As the once-great news organisations scramble to find a new way to fund their journalism, there is one category of classified that is still doing its bit for the bottom line in Sydney’s Daily Telegraph.
The adult services section of the classifieds fills a page of the Tele‘s paper just about every day.
It’s a far cry from the multiple pages that used to bolster the now-defunct The Truth, and it is a fraction of the ads the Tele used to carry. But it’s a steady and reliable source of income for the time being that the paper can rely on to pull through every single day.
Media analyst Peter Cox said that while the adult services ads aren’t worth what they once were to the newspaper industry, the Tele wouldn’t thumb its nose (nor any appendage) at the money, no matter how unsavoury the content is.
“They’ve always been good cash flow items for the publications,” he said. “It’s a commercial operation. They take a little bit of flak every now and again, but they take the cash … Digital disruption has really put a lot of that out of these businesses. It’s very hard to generate revenue for those papers and that’s why they don’t want to let go.”
And that is a lot of cash, compared to anywhere else in the paper, according to Fusion Strategy media analyst Steve Allen.
“It’s very, very valuable real estate to them,” he said. “It’ll be worth four or five times the yield for the page than other parts of the paper … they’re very lucrative for any newspaper and more lucrative than 10 years ago because other revenue has become more negotiable.”
That’s for two reasons: one is the premium of about 25% put on adult services ads, according to Allen (and previously reported by Crikey), and the other is the lack of bargaining power available to smaller, individual advertisers compared to those with large, full-page ads.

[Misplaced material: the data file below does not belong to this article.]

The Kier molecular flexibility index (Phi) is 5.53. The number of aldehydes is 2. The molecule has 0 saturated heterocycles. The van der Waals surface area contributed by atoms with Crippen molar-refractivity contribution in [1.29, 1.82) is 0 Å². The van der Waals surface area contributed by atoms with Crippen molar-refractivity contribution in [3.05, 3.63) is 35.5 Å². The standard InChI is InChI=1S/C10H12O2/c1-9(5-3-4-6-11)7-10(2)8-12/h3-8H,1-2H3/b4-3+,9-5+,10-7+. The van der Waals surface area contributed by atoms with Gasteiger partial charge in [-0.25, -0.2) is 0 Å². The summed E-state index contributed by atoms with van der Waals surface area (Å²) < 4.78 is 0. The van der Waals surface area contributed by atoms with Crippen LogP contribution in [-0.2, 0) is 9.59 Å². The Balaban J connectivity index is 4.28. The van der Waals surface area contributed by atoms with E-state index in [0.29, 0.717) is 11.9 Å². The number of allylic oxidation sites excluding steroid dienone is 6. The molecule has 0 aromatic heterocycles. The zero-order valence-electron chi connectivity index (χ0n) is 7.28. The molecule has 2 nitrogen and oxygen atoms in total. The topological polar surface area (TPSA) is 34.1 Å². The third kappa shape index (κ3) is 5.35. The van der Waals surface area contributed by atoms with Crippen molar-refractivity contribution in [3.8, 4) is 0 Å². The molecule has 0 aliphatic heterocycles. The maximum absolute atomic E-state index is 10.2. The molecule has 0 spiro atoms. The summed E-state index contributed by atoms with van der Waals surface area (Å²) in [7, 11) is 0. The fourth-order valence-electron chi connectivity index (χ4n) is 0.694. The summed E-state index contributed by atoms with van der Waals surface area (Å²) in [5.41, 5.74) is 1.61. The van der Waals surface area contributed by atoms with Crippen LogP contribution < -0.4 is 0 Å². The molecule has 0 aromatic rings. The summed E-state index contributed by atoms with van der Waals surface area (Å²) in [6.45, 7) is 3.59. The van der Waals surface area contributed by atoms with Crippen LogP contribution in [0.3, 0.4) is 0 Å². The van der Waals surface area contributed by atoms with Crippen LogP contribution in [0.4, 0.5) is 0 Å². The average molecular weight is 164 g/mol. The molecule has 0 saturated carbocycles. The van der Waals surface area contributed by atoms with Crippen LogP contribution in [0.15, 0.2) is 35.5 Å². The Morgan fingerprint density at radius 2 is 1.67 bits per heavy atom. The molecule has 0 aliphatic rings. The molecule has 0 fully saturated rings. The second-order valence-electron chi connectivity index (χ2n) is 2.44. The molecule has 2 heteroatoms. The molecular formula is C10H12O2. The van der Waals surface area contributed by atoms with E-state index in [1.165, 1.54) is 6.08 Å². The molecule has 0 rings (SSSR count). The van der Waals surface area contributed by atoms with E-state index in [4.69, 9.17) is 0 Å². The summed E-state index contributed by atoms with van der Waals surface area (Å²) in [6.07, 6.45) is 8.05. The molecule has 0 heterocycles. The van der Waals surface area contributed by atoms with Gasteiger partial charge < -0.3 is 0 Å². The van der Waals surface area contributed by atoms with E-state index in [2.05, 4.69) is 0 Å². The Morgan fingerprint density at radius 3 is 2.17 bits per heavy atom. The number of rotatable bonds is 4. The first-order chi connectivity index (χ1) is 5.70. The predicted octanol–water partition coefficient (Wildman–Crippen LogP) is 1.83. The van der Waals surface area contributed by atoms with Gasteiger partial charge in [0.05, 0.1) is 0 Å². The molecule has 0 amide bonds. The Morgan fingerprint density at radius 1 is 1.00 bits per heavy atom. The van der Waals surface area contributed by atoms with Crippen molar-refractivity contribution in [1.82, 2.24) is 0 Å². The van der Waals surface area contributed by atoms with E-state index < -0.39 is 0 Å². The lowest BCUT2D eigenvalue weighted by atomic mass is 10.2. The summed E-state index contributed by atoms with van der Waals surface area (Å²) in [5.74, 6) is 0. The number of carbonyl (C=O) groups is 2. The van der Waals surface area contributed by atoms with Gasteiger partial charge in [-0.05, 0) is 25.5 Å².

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“There’s very little that the advertisers of these organisations have to bargain with,” he said. “And these ads are seen as more risky and more controversial.”
Australian Sex Workers Association acting CEO Mish Pony told Crikey newspaper advertising was still a useful tool for some clients of sex workers in Sydney.
But, as with most things print-related these days, the ads’ usefulness to sex workers, especially in big cities, is in decline.
“It’s definitely declined considerably,” Pony said. “Before the internet it was certainly 100% paper-based advertising. It would be less than five or 10% of sex workers now advertising in the paper.”
Pony says sex workers in smaller cities such as Darwin are more likely to advertise in the paper than in Sydney.
“People in smaller towns get the paper every day, it’s still quite ingrained. It’s how information is shared,” she said.
Newspapers are struggling to survive, with cost-cutting at both News Corp Australia and Fairfax Media announced over the past few weeks costing a substantial number of jobs in bids to save $30 million and $40 million, respectively.
In newspapers’ heyday, classified advertising made up a huge proportion of their income — one study from the US said in some cases it was up to 40% — which they lost with the rise of the internet.